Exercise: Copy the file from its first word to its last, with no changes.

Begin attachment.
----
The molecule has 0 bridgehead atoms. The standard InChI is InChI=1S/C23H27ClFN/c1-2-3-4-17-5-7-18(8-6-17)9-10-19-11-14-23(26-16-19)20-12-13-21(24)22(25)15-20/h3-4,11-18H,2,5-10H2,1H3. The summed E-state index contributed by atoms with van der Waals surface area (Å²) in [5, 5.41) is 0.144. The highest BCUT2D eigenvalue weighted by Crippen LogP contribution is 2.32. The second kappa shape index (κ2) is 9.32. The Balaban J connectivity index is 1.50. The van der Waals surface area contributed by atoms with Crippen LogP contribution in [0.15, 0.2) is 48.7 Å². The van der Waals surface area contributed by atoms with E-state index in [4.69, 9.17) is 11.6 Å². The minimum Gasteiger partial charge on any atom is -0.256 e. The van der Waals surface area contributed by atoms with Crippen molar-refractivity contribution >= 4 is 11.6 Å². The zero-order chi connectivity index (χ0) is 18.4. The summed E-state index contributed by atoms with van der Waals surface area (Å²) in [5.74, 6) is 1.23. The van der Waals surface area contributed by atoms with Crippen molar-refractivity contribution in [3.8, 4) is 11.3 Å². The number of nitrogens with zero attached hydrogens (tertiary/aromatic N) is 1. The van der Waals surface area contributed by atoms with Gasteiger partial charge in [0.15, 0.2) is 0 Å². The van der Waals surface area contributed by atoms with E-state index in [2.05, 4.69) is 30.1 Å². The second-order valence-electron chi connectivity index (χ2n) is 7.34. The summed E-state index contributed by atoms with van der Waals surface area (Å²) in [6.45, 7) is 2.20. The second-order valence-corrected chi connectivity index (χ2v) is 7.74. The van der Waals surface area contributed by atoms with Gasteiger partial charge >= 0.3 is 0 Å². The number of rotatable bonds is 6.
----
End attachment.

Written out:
The molecule has 0 bridgehead atoms. The standard InChI is InChI=1S/C23H27ClFN/c1-2-3-4-17-5-7-18(8-6-17)9-10-19-11-14-23(26-16-19)20-12-13-21(24)22(25)15-20/h3-4,11-18H,2,5-10H2,1H3. The summed E-state index contributed by atoms with van der Waals surface area (Å²) in [5, 5.41) is 0.144. The highest BCUT2D eigenvalue weighted by Crippen LogP contribution is 2.32. The second kappa shape index (κ2) is 9.32. The Balaban J connectivity index is 1.50. The van der Waals surface area contributed by atoms with Crippen LogP contribution in [0.15, 0.2) is 48.7 Å². The van der Waals surface area contributed by atoms with E-state index in [4.69, 9.17) is 11.6 Å². The minimum Gasteiger partial charge on any atom is -0.256 e. The van der Waals surface area contributed by atoms with Crippen molar-refractivity contribution >= 4 is 11.6 Å². The zero-order chi connectivity index (χ0) is 18.4. The summed E-state index contributed by atoms with van der Waals surface area (Å²) in [5.74, 6) is 1.23. The van der Waals surface area contributed by atoms with Crippen molar-refractivity contribution in [3.8, 4) is 11.3 Å². The number of nitrogens with zero attached hydrogens (tertiary/aromatic N) is 1. The van der Waals surface area contributed by atoms with Gasteiger partial charge in [0.15, 0.2) is 0 Å². The van der Waals surface area contributed by atoms with E-state index in [2.05, 4.69) is 30.1 Å². The second-order valence-electron chi connectivity index (χ2n) is 7.34. The summed E-state index contributed by atoms with van der Waals surface area (Å²) in [6.45, 7) is 2.20. The second-order valence-corrected chi connectivity index (χ2v) is 7.74. The van der Waals surface area contributed by atoms with Gasteiger partial charge >= 0.3 is 0 Å². The number of rotatable bonds is 6.